As far as a result of the action is concerned, _Describing Morphosyntax_ mentions a product nominalization. However, I don't think any of your examples fit the description. There are other nominalizations.
On Wed, 2 Sep 2015 19:48:20 -0700, William Wright <[log in to unmask]> wrote:
>Newbie here. I am curious as to whether anyone is familiar with a
>nominalized verb form (which I have called the "resultative", since I don't
>know what it is actually called, if anything at all) that fits the
>-generally formed in English simply by dropping "to" form the infinitive
>and employing it as a noun.
>-may be formed by dropping "to" and adding -ence/-ance (particularly if the
>verb ends in -st) and then employing it as a noun.
>-nominalizes the "thing" that must exist by virtue of the verb being
>performed, and that cannot exist without the verb being performed.
>-"to hope"-->"hope" ("there is *hope*")
>-"to walk"-->"walk" ("I took a *walk*")
>-"to exist"-->"existence" ("love is the principle of *existence*")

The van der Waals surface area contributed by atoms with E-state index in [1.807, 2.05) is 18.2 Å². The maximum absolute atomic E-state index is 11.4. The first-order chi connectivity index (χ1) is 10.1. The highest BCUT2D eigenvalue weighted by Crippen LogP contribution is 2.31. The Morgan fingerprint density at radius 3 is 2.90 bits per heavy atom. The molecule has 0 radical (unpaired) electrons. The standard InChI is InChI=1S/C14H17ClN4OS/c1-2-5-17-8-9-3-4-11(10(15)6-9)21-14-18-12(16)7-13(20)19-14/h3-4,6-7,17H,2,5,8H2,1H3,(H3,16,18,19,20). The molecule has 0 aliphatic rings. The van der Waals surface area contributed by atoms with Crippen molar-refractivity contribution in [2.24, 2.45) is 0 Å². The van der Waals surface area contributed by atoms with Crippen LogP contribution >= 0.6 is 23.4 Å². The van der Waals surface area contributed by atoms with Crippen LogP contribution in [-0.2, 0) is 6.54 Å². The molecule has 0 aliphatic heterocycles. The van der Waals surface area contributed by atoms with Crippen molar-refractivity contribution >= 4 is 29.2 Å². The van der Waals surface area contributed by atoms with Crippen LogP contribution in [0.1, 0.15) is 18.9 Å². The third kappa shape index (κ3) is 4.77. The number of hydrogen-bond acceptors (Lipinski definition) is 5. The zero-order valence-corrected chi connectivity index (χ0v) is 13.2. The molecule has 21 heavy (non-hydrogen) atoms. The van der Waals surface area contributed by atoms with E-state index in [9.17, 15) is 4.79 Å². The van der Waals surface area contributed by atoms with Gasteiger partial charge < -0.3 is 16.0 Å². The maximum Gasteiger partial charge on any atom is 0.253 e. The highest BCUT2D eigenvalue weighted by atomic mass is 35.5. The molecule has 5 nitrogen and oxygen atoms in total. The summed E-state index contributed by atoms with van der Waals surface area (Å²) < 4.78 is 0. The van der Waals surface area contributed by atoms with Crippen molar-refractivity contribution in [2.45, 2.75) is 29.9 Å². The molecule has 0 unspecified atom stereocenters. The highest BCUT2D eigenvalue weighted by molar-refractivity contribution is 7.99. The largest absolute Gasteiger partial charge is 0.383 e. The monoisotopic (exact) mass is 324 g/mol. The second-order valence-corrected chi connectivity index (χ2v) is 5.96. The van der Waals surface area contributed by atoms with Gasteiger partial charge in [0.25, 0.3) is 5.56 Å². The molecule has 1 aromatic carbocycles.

>-"to resist"-->"resistance ("there has been a lot of *resistance*")
>-"to call"-->"call" ("give me a *call*")
>Some other observations:
>-might not exist for all verbs (at least in English); see "to be", "to
>have", "to leave", etc.
>-some uses of what may be the "resultative" appear often in lower register
>speech, i.e. "have a *go*", "give it a *think*", "that's quite a *find*",
>"that's quite a *steal*", "it was a smart *buy*".
>Any ideas? Again, I have no idea if this exists at any level or in any way,
>whether as a single entity or as multiple ones that I've grouped together
>P.S. If I've made an error anywhere, please feel free correct me.
> William S. Wright